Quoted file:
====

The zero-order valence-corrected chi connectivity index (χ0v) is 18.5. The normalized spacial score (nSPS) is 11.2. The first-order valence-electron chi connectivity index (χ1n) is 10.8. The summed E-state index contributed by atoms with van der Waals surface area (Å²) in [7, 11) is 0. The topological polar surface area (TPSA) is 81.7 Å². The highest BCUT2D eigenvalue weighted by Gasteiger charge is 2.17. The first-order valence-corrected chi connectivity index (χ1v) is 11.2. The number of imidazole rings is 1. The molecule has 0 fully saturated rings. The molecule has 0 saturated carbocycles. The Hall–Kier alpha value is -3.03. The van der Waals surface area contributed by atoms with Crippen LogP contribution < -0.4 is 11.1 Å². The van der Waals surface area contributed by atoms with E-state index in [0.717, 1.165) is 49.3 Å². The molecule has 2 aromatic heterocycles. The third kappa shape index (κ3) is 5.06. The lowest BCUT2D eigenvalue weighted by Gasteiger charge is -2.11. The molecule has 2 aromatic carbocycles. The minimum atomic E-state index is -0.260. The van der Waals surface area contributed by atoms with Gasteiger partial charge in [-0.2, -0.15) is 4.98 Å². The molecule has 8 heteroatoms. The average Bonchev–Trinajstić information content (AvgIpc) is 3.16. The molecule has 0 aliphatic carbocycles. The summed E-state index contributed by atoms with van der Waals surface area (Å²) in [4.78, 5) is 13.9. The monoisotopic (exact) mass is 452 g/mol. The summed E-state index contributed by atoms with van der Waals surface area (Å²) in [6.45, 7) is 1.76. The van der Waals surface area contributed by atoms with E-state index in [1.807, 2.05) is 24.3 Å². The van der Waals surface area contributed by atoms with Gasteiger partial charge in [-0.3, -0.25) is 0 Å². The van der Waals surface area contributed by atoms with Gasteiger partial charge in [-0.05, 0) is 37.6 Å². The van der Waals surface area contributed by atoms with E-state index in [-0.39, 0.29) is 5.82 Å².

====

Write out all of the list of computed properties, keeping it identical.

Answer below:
The zero-order valence-corrected chi connectivity index (χ0v) is 18.5. The normalized spacial score (nSPS) is 11.2. The first-order valence-electron chi connectivity index (χ1n) is 10.8. The summed E-state index contributed by atoms with van der Waals surface area (Å²) in [7, 11) is 0. The topological polar surface area (TPSA) is 81.7 Å². The highest BCUT2D eigenvalue weighted by Gasteiger charge is 2.17. The first-order valence-corrected chi connectivity index (χ1v) is 11.2. The number of imidazole rings is 1. The molecule has 0 fully saturated rings. The molecule has 0 saturated carbocycles. The Hall–Kier alpha value is -3.03. The van der Waals surface area contributed by atoms with Crippen LogP contribution < -0.4 is 11.1 Å². The van der Waals surface area contributed by atoms with E-state index in [0.717, 1.165) is 49.3 Å². The molecule has 2 aromatic heterocycles. The third kappa shape index (κ3) is 5.06. The lowest BCUT2D eigenvalue weighted by Gasteiger charge is -2.11. The molecule has 2 aromatic carbocycles. The minimum atomic E-state index is -0.260. The van der Waals surface area contributed by atoms with Gasteiger partial charge in [-0.2, -0.15) is 4.98 Å². The molecule has 8 heteroatoms. The average Bonchev–Trinajstić information content (AvgIpc) is 3.16. The molecule has 0 aliphatic carbocycles. The summed E-state index contributed by atoms with van der Waals surface area (Å²) in [4.78, 5) is 13.9. The monoisotopic (exact) mass is 452 g/mol. The summed E-state index contributed by atoms with van der Waals surface area (Å²) in [6.45, 7) is 1.76. The van der Waals surface area contributed by atoms with E-state index in [1.807, 2.05) is 24.3 Å². The van der Waals surface area contributed by atoms with Gasteiger partial charge in [-0.3, -0.25) is 0 Å². The van der Waals surface area contributed by atoms with Gasteiger partial charge in [-0.05, 0) is 37.6 Å². The van der Waals surface area contributed by atoms with E-state index in [-0.39, 0.29) is 5.82 Å².